¶ 16 Next, Appellant claims that Hanson violated two court orders when he failed to disclose the existence of the surveillance videotape prior to trial.   However, the “orders” to which Appellant refers are, in actuality, form memos from the deputy court administrator requiring the parties to schedule a pre-trial meeting to discuss a possible settlement and exchange trial exhibits and witness lists.   See Plaintiff's Motion for Post Trial Relief, Exhibit 2. Hanson objected to the interrogatories in question.   These memos do not constitute a ruling by a trial judge overruling Hanson's objection.   Therefore, Hanson had no obligation to disclose the existence of the tape.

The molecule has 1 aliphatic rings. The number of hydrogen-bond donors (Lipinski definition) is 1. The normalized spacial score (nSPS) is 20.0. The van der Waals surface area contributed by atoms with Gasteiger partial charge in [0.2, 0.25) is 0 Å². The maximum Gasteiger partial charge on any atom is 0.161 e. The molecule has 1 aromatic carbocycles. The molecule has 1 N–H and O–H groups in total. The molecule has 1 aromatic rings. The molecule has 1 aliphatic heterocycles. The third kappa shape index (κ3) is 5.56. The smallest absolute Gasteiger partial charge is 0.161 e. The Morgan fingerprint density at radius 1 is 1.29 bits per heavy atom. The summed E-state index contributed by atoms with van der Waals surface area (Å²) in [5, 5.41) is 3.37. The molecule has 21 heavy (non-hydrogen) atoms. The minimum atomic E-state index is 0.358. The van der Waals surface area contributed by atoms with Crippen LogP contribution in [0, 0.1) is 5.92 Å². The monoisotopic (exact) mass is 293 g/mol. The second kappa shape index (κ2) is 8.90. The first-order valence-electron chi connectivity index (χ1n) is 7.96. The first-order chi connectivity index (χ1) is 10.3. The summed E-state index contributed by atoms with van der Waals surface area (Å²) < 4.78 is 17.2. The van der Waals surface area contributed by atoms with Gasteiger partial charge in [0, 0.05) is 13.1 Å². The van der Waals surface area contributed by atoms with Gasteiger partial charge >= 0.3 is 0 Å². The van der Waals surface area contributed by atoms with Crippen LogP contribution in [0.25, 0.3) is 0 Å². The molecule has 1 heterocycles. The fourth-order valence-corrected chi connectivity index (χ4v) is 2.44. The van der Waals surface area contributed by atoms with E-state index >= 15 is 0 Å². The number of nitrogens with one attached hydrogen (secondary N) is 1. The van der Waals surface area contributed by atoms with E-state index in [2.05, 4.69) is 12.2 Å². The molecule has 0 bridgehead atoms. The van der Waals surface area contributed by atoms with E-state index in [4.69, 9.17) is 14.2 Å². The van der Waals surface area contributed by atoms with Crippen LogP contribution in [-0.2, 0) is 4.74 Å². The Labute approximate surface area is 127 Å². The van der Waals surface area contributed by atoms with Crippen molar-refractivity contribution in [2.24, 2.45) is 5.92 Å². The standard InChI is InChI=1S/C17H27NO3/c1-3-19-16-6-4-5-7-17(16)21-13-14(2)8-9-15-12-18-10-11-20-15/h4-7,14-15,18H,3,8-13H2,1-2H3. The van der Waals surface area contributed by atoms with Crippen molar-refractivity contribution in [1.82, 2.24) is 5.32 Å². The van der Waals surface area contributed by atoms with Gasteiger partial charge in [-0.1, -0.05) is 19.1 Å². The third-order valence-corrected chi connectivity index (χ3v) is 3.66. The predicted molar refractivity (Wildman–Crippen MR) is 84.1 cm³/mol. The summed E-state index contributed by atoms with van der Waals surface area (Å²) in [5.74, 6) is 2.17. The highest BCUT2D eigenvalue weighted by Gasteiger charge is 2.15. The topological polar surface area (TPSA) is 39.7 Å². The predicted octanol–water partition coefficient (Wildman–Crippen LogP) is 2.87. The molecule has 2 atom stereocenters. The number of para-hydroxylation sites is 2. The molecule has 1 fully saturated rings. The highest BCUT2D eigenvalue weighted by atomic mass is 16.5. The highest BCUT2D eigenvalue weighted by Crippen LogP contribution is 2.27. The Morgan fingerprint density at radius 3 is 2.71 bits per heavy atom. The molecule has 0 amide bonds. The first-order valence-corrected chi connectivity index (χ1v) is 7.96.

¶ 17 Thirdly, Appellant argues that Appellee Silberman violated Pa.R.C.P. 4007.4 by failing to supplement his original interrogatories after the surveillance was conducted.   We note that Silberman failed to object to Appellant's inquiry concerning whether he conducted an investigation of Appellant;  rather, he responded that no investigation had been conducted at that time (July 1997) and reserved the right to supplement his answer at a later date.  (Plaintiff's Motion for Post Trial Relief, Exhibit 5, Defendant, Martin Silberman's Responses to Plaintiff's Interrogatories, at ¶ 50).   Moreover, he indicated that he was not withholding any documents.  (Id. at 72).   Clearly, if Silberman was involved in the surveillance investigation as Appellant contends, see footnote 2 supra, he had an obligation to supplement his answers pursuant to Rule 4007.4.   Although we do not condone his actions, we find them harmless.   Hanson introduced the videotaped surveillance evidence at trial.   As we have discussed supra, the judge properly ruled the videotape admissible, as Appellant failed to challenge Hanson's objections to her interrogatories.   Thus, the surveillance evidence was admitted as part of the co-defendant's case.   Unfortunately for Appellant, it obviously benefited Silberman also.